It will be understood that the disclosed structure is for illustrative purposes only and is not to be taken in a limiting sense. The present invention includes all equivalent variations of the disclosed structure and is limited only by the scope of the claims.
1. In a floor care appliance,
a. a body,
b. a propelling handle rotatably mounted on said body for movement to one position and to other positions relative to said body,
c. a motor for the floor care appliance,
d. an electric switch for said motor and having a member movable to positions which open and close said switch, switch actuating means controlled by movement of said handle for moving said switch member to respectively open and close said switch member to respectively open and close said switch upon movement of said handle to its said one position and to its said other positions, and said switch actuating means mounted for movement independently of said handle when said handle is in its said one position for shifting said switch actuating means relative to said switch member to control operation of the latter and thus said switch.
2. In a floor care appliance as described in claim 1, and cooperating latch means on said handle and switch actuating means operative after the latter has been moved in one direction independently of handle movement to latch said switch actuating means to said handle in closed switch position.
3. In a floor care appliance as described in claim 1, and resilient means urging said switch actuating means into operative relation with said handle for movement with the latter when said handle is moved to its said one position and to its said other positions to open and close said switch.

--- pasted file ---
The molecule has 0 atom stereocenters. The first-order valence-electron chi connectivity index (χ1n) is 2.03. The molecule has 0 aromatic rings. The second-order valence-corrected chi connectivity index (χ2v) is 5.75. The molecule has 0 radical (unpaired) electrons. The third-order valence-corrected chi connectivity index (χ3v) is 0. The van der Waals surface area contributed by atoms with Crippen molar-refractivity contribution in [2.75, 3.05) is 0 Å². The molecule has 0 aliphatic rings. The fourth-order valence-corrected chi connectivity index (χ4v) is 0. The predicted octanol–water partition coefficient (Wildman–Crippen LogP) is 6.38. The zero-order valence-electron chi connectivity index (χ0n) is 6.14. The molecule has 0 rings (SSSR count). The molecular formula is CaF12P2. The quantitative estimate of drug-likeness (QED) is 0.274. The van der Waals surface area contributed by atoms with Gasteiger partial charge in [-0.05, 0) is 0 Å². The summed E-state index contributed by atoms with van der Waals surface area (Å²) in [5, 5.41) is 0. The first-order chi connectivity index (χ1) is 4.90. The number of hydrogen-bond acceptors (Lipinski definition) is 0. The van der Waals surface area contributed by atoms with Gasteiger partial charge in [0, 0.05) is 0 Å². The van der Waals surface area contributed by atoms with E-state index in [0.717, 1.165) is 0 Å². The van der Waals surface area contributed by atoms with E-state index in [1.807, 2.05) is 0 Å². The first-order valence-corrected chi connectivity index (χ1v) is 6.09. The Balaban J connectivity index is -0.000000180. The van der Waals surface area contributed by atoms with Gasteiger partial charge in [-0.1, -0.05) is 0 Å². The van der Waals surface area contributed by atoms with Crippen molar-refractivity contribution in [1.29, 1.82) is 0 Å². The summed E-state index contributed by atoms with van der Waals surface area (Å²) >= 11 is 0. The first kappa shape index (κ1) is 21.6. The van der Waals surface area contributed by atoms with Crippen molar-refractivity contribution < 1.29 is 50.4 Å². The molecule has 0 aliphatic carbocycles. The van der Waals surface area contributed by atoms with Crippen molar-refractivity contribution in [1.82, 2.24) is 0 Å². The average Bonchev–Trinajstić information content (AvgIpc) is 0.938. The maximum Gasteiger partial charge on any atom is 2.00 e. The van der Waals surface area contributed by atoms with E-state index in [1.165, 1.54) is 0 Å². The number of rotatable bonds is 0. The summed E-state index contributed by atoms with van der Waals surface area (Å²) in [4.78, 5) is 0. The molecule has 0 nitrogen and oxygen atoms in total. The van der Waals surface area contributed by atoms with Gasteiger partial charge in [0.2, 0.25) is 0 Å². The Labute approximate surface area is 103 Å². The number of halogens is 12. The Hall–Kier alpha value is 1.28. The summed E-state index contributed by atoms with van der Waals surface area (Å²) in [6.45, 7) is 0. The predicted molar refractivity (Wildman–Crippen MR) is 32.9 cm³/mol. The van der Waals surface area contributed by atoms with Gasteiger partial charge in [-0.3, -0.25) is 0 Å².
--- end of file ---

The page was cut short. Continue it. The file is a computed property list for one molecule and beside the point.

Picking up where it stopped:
4. In a floor care appliance,
a. a body,
b. a filter for receiving dirt removed from the surface being cleaned,
c. a bag latch for securing said filter to said body and including resilient means to retain the latch in filter-securing position,
d. a propelling handle rotatably mounted on said body for movement to one position and to other positions relative to said body,
e. a motor for the floor care appliance,
f. an electric switch for said motor g. switch operating means controlled by movement of said handle for moving said switch operating means to respectively open and close said switch upon movement of said handle to its said one position and to it said other positions,
h. and said bag latch resilient means connected to said switch operating means for urging at least a portion of the latter into operative relation with said handle for movement with said handle upon movement of said handle to its said one position and to its said other positions to open and close said switch.
5. In a floor care appliance as described in claim 4, and said bag latch including a movable portion which increases the force of said resilient means upon shifting said movable latch portion to its locked position relative to said filter, whereby said resilient means exerts a greater force on said switch operating means upon securing said filter to said body.
6. In a floor care appliance as described in claim 4, and said portion of said switch operating means being mounted for movement independently of said handle to control operation of said switch to its opened and closed positions.